Teaching Certificate Programs are becoming more popular world-wide! –Arash Shahi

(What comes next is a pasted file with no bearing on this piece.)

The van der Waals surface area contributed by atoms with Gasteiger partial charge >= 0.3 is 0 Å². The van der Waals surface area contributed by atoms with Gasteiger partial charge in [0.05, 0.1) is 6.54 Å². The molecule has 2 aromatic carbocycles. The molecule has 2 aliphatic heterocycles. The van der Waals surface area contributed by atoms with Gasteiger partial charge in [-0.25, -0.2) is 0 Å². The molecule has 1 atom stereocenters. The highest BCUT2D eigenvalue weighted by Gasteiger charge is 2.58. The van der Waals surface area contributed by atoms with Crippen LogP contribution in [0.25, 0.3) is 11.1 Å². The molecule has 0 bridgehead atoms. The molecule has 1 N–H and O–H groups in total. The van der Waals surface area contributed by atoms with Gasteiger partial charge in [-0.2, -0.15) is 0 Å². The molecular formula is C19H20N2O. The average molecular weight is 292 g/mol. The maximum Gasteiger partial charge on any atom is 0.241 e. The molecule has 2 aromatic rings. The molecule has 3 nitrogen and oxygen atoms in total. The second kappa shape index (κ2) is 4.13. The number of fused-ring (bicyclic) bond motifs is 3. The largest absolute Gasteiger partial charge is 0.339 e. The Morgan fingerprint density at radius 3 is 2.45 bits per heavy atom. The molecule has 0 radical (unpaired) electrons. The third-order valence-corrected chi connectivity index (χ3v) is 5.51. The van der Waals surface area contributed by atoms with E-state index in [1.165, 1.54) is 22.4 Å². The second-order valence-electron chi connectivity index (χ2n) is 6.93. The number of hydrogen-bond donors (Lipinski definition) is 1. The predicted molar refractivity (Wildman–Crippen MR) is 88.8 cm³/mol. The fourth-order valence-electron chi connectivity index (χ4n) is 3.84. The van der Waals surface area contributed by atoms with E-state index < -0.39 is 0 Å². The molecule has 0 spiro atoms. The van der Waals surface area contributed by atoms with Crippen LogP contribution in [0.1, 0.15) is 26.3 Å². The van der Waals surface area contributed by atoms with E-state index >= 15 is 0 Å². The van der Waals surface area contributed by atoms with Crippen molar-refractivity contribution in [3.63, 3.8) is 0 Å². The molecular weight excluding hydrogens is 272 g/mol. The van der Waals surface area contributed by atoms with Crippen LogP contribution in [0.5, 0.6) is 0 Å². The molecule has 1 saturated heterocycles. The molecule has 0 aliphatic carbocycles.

In my days as an undergraduate engineering student, I was rather disappointed with the teaching quality in a number of my classes. To me, it seemed as some of my high school teachers could do a much better teaching job than some of our first year instructors. Throughout my undergraduate and graduate degrees, I started to pick on the trends of good professors and I couldn’t help but notice that most of our younger professors were much more interested in teaching than the older ones. This encouraged me to look a little deeper into the reasons behind this trend. After talking to a number of faculty members in our department as well as some people in our Centre for Teaching Excellence I realized that the emphasis that has recently been put on teaching qualities of the hiring faculty is rather a new criterion! Some of the more experienced professors in our department admitted that they never had any teaching training or experience before they got their first faculty position and even after that they have been teaching based on “experience” and through no formal training. This trend has been changing over the last decades, with research based universities now requiring a teaching portfolio or a similar documentation of teaching experience during the interviews for their new faculty positions. Consequently, PhD students are now more eager and interested to develop their teaching skills during their post-graduate degrees. This trend is evident in the increasing number of students enrolled in our very own Certificate of University Teaching (CUT) program at Centre for Teaching Excellence (CTE) at University of Waterloo. My supervisor at CTE, Dr. Taraban, recently introduced me to an article by Allie Grasgreen in “Tomorrow’s Professor”, which looks at different certificate programs in university teaching offered by a number of universities in US. It is not surprising that the number of students enrolled in these programs are increasing every year and more and more universities are joining the long list of certificate programs in university teaching. Perhaps the most interesting insight of this article was that the certificate programs in university teaching started with an emphasis on training Teacher Assistants (TA), while the main focus of these programs has been expanded to develop future “Professors” and “instructors”. Interestingly, in our own Centre for Teaching Excellence, the position of previously called “TA Developers” are now being changed to “Graduate Instructional Developer” to make the point that we are no longer just training TAs, we are training the future faculty of our universities! 🙂

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